Online Program

Impact of Residence in the US on Metabolic Health of Non-Hispanic Asians: Evidence from 2011-12 NHANES

Tuesday, November 3, 2015

Hannah Jackson, MPH, PhD, Center for Reducing Health Disparities, University of Nebraska Medical Center, Omaha, NE
Jim Stimpson, PhD, Health Services Research and Administration, University of Nebraska Medical Center, Omaha, NE
May C. Wang, DrPH, Community Health Sciences, UCLA Fielding School of Public Health, Los Angeles, CA
Harlan Sayles, MS, Department of Biostatistics, College of Public Health, University of Nebraska Medical Center, Omaha, NE
Terry Huang, PhD, MPH, CPH, City University of New York, Graduate School of Public Health and Health Policy, New York, NY
Background:Few nationally representative analyses have examined the metabolic health of Asian immigrants in the U.S.

Methods: This study used the NHANES 2011-2012 data to examine the association of length of U.S. residence with metabolic health among Asian immigrants in the U.S. (N = 820). Standardized thresholds for blood pressure, lipids, and glucose were used to determine metabolic dysfunction.

Results: Length of residence was positively associated with higher odds of metabolic dysfunction and type 2 diabetes risk.  Asians with 15+ years of U.S. residence had elevated odds of high levels of triglycerides (OR: 2.53, p<0.001), and high cholesterol (OR: 2.15, p<0.05).

Conclusions: The odds of metabolic dysfunction were evident among Asian immigrants relative to U.S. born Asians, and markedly elevated among foreign-born Asians after 15 years of U.S. residence. Greater research and public health prevention efforts should be focused on immigrant Asians in the U.S.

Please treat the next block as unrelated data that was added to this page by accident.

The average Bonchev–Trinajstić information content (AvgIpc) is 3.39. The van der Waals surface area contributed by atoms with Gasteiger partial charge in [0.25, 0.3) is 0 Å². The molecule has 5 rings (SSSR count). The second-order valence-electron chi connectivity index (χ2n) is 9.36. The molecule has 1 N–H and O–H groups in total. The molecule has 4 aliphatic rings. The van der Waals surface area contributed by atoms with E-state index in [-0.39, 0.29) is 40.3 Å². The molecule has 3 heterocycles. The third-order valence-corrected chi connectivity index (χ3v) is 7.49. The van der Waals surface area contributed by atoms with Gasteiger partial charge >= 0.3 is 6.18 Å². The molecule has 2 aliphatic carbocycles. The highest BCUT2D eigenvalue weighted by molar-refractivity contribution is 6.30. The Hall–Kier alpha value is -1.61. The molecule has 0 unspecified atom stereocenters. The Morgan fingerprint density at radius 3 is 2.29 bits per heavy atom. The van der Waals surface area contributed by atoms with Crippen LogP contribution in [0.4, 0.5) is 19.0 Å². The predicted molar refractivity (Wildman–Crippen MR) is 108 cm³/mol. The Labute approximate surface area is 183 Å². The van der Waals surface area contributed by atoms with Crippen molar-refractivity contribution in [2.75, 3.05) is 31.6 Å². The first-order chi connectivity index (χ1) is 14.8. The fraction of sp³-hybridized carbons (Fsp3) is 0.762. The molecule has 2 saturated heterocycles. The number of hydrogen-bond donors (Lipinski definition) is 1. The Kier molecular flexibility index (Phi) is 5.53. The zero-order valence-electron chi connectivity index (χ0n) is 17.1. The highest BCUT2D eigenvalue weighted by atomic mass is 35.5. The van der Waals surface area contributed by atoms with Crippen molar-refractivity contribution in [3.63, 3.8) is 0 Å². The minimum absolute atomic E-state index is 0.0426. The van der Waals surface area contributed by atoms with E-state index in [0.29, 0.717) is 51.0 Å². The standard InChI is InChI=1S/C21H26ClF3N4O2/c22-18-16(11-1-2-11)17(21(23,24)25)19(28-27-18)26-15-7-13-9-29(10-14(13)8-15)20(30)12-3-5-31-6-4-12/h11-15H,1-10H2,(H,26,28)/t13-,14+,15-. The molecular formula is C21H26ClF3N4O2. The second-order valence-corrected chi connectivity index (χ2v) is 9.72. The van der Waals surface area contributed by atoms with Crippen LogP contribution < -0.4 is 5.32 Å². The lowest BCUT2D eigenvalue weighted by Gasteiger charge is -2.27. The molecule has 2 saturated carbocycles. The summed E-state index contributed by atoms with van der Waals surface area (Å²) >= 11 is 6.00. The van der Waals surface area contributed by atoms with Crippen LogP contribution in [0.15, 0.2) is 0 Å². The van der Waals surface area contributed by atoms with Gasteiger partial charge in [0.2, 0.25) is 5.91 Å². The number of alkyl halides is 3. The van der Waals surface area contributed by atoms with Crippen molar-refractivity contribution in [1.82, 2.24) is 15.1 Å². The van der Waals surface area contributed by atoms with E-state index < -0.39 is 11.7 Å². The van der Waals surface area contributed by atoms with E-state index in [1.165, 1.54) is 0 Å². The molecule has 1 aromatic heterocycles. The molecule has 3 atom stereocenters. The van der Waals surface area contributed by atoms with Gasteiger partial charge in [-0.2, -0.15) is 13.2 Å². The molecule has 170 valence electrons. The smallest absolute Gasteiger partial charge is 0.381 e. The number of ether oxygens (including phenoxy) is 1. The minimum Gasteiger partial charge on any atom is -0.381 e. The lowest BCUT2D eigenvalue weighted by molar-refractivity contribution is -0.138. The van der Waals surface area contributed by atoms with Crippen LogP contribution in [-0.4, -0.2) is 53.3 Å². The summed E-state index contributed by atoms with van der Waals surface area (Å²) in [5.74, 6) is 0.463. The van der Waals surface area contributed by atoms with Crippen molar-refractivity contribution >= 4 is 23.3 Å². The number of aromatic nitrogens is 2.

Learning Areas:

Chronic disease management and prevention
Diversity and culture
Social and behavioral sciences

Learning Objectives:
Compare risk metabolic symptoms of Asians born in the US and immigrant Asians living in the US. Identify intervention and prevention strategies to reduce adverse metabolic symptoms among Asians living in the US. Discuss factors and variable that may be contribute to elevated metabolic risk among Asians living in the US for more than 15 years.

Keyword(s): Asian Americans, Chronic Disease Prevention

Presenting author's disclosure statement:

Qualified on the content I am responsible for because: published research scientist in asian american health.
Any relevant financial relationships? No

I agree to comply with the American Public Health Association Conflict of Interest and Commercial Support Guidelines, and to disclose to the participants any off-label or experimental uses of a commercial product or service discussed in my presentation.